In the NCAA Championship, Lorena tied with Candy Hannemann, but lost in a playoff. She also competed in two LPGA events that season as an amateur. Her top result was a tie for seventh in the Welch’s/Circle K Championship. In the spring of 2001, Lorena was named NCAA Player of the Year, NCAA Freshman of the Year and a First-Team All-American.
Lorena’s sophomore season was something to behold. She won her first seven tournaments, making it eight in a row dating back to her freshman year. Her record-smashing string ended at the PAC-10 Championship. Though she logged a bumpy second round, Lorena remained in contention. But in the third and final round, she left a long putt a few inches short on 18 and lost to Jimin King.
Prior to that, Lorena
had dominated college golf, not just winning tournaments, but
winning them by margins that embarrassed and intimidated her pursers.
For the year, Lorena averaged just over 70 strokes per round—an
unheard of number for a college golfer. Her seven straight wins set an
NCAA record for men and women. At the top levels golf, only Byron Nelson's
11 straight in 1945 was better.
Lorena made it official in May of 2002. She competed primarily on the Futures Tour, where she captured the JWA/Michelob Light Futures Championship, plus the Ann Arbor and Betty Puskar Classics. Her first victory came on Father’s Day, with Javier in attendance. He watched as his daughter birdied five holes on the back nine to win by four strokes. Lorena finished atop the 2002 Futures Tour money list to earn exempt status for the LPGA Tour the following year.
And what a year it was. Lorena’s first full season as a pro saw her crack the Top 10 with over $800,000 in prize money. She recorded a pair of second-place finishes, at Kingsmill and Rochester.
Lorena broke into the LPGA victory circle for the first time in 2004, with two wins. She got her first at the Franklin American Mortgage Championship, shooting a sizzling 16-under to edge Wendy Frankling by a single stroke and pocket her first six-figure paycheck. That same day, Lorena received word that Alejandro had reached the summit of Mt. Everest. They had always joked that she would win her first tournament and he would climb Everest on the same day.
That August, Lorena won her second tour event, the Wachovia LPGA Classic hosted by Betsy King. The $150,000 winner’s check pushed her over $2 million in career earnings. By season’s end, Lorena had competed in 27 tour events and notched 18 Top 10 finishes. She finished the year ranked #3, earned more than $1.4 million in prize money, and shattered several LPGA records, including most birdies and most rounds in the 60s.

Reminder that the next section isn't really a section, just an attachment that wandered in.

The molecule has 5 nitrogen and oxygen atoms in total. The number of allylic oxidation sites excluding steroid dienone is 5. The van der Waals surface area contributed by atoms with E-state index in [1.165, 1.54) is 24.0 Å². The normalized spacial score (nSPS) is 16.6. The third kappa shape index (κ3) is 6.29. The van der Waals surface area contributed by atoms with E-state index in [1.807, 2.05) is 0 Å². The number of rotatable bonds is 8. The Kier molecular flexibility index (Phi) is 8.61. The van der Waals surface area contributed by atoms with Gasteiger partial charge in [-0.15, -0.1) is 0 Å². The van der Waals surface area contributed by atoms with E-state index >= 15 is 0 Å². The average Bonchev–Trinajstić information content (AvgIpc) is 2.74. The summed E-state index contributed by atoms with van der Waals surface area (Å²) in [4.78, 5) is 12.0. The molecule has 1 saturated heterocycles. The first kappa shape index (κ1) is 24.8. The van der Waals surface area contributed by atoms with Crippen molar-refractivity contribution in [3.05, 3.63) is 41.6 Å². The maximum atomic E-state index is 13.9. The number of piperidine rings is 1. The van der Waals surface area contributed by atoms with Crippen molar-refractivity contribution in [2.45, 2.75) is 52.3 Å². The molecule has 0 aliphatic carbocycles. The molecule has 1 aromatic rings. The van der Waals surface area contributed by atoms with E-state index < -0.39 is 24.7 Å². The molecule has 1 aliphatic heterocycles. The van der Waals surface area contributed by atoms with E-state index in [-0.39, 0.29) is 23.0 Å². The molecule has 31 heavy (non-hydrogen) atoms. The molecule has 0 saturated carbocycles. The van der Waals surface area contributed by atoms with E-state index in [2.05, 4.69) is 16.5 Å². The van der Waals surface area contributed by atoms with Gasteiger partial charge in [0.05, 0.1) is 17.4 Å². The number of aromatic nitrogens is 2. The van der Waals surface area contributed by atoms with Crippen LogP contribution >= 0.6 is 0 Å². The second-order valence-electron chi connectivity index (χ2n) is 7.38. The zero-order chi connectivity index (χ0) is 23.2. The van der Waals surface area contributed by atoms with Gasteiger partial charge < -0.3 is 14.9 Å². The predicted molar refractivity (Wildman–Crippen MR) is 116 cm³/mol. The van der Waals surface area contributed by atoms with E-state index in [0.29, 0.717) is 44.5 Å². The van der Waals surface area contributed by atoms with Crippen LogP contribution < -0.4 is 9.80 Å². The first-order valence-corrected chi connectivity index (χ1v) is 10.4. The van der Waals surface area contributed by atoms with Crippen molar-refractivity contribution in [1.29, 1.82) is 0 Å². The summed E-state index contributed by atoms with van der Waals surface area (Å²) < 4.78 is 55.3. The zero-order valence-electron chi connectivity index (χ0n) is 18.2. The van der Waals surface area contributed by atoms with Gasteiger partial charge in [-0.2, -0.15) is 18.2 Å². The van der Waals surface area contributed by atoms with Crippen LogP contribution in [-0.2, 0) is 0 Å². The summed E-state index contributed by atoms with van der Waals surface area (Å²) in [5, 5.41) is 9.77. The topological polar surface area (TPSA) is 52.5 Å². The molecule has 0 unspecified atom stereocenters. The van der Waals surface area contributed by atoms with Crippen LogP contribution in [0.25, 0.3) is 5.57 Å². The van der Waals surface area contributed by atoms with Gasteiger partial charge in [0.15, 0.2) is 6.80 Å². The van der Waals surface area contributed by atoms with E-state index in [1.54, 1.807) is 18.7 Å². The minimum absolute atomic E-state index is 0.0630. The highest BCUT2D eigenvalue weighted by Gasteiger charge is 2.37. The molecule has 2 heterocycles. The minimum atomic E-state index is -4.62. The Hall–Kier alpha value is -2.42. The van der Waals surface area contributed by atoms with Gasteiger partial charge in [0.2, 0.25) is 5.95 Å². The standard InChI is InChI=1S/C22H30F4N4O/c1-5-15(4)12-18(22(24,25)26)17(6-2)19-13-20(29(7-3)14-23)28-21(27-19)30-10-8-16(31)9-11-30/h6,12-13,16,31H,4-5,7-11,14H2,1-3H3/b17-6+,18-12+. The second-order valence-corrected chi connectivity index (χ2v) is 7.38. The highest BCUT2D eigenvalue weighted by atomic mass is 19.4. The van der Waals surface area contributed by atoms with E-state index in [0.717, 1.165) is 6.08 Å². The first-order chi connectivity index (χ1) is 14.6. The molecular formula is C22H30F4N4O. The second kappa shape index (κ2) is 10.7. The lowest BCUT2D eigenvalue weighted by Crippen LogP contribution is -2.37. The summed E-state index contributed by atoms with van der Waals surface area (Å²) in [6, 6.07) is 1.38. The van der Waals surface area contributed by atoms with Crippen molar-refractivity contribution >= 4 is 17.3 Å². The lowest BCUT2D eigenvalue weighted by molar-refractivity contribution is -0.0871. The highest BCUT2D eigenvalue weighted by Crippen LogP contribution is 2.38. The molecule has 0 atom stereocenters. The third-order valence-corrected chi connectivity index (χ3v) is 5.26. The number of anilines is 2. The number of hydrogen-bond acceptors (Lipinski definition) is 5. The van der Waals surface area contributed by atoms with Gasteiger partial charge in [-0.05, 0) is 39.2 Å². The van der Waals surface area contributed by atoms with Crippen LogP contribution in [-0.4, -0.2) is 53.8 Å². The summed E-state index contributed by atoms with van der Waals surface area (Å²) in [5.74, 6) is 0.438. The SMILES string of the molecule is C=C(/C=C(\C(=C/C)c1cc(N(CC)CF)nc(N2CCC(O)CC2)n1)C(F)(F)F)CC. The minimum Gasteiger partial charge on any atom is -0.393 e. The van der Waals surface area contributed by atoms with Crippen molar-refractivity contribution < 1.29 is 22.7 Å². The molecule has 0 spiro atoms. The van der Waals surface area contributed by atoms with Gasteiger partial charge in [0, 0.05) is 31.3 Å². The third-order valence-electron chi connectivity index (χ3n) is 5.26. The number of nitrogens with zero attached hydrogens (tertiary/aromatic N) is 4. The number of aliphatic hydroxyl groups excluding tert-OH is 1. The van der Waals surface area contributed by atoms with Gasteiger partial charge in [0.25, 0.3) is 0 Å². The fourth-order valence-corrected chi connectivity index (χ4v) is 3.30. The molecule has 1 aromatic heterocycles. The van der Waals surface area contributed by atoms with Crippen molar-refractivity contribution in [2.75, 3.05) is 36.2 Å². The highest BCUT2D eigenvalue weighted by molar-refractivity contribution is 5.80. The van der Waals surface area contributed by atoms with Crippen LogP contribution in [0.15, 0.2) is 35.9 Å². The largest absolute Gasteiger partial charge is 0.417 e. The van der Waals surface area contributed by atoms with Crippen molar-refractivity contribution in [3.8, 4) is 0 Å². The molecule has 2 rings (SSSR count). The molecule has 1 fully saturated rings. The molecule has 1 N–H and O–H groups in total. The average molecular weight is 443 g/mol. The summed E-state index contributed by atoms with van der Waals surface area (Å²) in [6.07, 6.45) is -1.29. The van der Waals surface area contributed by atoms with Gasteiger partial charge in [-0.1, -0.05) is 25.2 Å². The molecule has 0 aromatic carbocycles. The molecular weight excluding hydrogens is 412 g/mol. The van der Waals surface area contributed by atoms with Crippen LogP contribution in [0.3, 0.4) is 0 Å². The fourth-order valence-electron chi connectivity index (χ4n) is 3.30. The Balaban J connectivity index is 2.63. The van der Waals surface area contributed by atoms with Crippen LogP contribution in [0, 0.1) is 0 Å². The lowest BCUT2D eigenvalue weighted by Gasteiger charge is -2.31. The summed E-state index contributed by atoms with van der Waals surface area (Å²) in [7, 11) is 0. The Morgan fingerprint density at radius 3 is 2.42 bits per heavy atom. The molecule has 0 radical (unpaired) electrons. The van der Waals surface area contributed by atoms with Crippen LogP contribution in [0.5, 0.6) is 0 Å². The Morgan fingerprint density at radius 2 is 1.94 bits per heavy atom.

Lorena finished second four times in '05, including a runner-up at the Evian Masters. She also suffered a devastating playoff loss to Sorenstam at the Safeway International. Lorena bounced back to end the season ranked fourth on the tour.
One of Lorena’s favorite moments during the 2005 season happened the day before a June tournament in Phoenix. She popped into the maintenance workers’ lunchroom and got a standing ovation from the hundred or so people there, most of whom were of Mexican decent.
One of Lorena's worst moments also occurred that season. A week after her victory at Rochester, she was one shot off the lead on the final hole of the Women’s U.S. Open. Needing a birdie to force a playoff, Lorena snap-hooked a three wood into the water for a quadruple-boey and a sixth-place finish. It all but erased the memory of her win the previous week and left many LPGA fans with the impression that she might be a choke artist.
Lorena did not panic. In fact, she targeted 2006 as her breakout year. All the stars seemed to be aligned. She knew her way around the tour, was familiar with the courses, players and public, and now understood the subtle refinements needed to shave a critical stroke or two off her tournament scores. In addition, with Sorenstam, the queen of the LPGA Tour, planning to scale back the number of events she played, the door was wide open for Lorena.
Never one to pass up an opportunity, Lorena finished the season’s first event in a second-place tie at the SBS Open. She followed that performance with a fourth-place finish at the Fields Open in Hawaii. As the Kraft Nabisco Championship approached, Lorena hoped to make a statement that would carry her through the season.
She did just that, eviscerating the course with a first-round 62. Ironically, only about 100 fans —about half of whom were Mexican—watched her on this record-tying round. Most of the spectators had attached themselves to Michelle Wie, who shot a career-best round of 66.